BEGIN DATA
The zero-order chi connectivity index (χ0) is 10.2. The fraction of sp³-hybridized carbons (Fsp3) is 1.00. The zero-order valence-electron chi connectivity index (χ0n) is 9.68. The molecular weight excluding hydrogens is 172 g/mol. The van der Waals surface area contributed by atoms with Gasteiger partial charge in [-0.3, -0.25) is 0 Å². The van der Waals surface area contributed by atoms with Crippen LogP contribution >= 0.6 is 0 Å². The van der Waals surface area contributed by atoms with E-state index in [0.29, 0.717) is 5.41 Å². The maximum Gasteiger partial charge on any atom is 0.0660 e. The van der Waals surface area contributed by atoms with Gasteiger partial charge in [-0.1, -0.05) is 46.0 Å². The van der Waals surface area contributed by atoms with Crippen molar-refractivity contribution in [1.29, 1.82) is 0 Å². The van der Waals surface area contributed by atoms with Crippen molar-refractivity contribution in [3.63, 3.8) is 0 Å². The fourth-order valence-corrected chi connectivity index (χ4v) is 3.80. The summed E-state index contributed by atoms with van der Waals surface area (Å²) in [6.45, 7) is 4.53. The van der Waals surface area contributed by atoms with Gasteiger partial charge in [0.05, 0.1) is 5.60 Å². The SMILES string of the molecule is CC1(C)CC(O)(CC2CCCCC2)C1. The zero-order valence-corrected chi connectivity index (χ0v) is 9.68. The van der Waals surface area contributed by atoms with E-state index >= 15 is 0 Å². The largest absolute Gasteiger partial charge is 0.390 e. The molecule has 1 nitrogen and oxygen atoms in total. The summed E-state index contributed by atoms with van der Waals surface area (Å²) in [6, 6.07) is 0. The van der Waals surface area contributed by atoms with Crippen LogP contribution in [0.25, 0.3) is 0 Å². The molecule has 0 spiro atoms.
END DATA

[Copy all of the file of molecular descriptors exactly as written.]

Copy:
The zero-order chi connectivity index (χ0) is 10.2. The fraction of sp³-hybridized carbons (Fsp3) is 1.00. The zero-order valence-electron chi connectivity index (χ0n) is 9.68. The molecular weight excluding hydrogens is 172 g/mol. The van der Waals surface area contributed by atoms with Gasteiger partial charge in [-0.3, -0.25) is 0 Å². The van der Waals surface area contributed by atoms with Crippen LogP contribution >= 0.6 is 0 Å². The van der Waals surface area contributed by atoms with E-state index in [0.29, 0.717) is 5.41 Å². The maximum Gasteiger partial charge on any atom is 0.0660 e. The van der Waals surface area contributed by atoms with Gasteiger partial charge in [-0.1, -0.05) is 46.0 Å². The van der Waals surface area contributed by atoms with Crippen molar-refractivity contribution in [1.29, 1.82) is 0 Å². The van der Waals surface area contributed by atoms with Crippen molar-refractivity contribution in [3.63, 3.8) is 0 Å². The fourth-order valence-corrected chi connectivity index (χ4v) is 3.80. The summed E-state index contributed by atoms with van der Waals surface area (Å²) in [6.45, 7) is 4.53. The van der Waals surface area contributed by atoms with Gasteiger partial charge in [0.05, 0.1) is 5.60 Å². The SMILES string of the molecule is CC1(C)CC(O)(CC2CCCCC2)C1. The zero-order valence-corrected chi connectivity index (χ0v) is 9.68. The van der Waals surface area contributed by atoms with E-state index >= 15 is 0 Å². The largest absolute Gasteiger partial charge is 0.390 e. The molecule has 1 nitrogen and oxygen atoms in total. The summed E-state index contributed by atoms with van der Waals surface area (Å²) in [6, 6.07) is 0. The van der Waals surface area contributed by atoms with Crippen LogP contribution in [0.25, 0.3) is 0 Å². The molecule has 0 spiro atoms.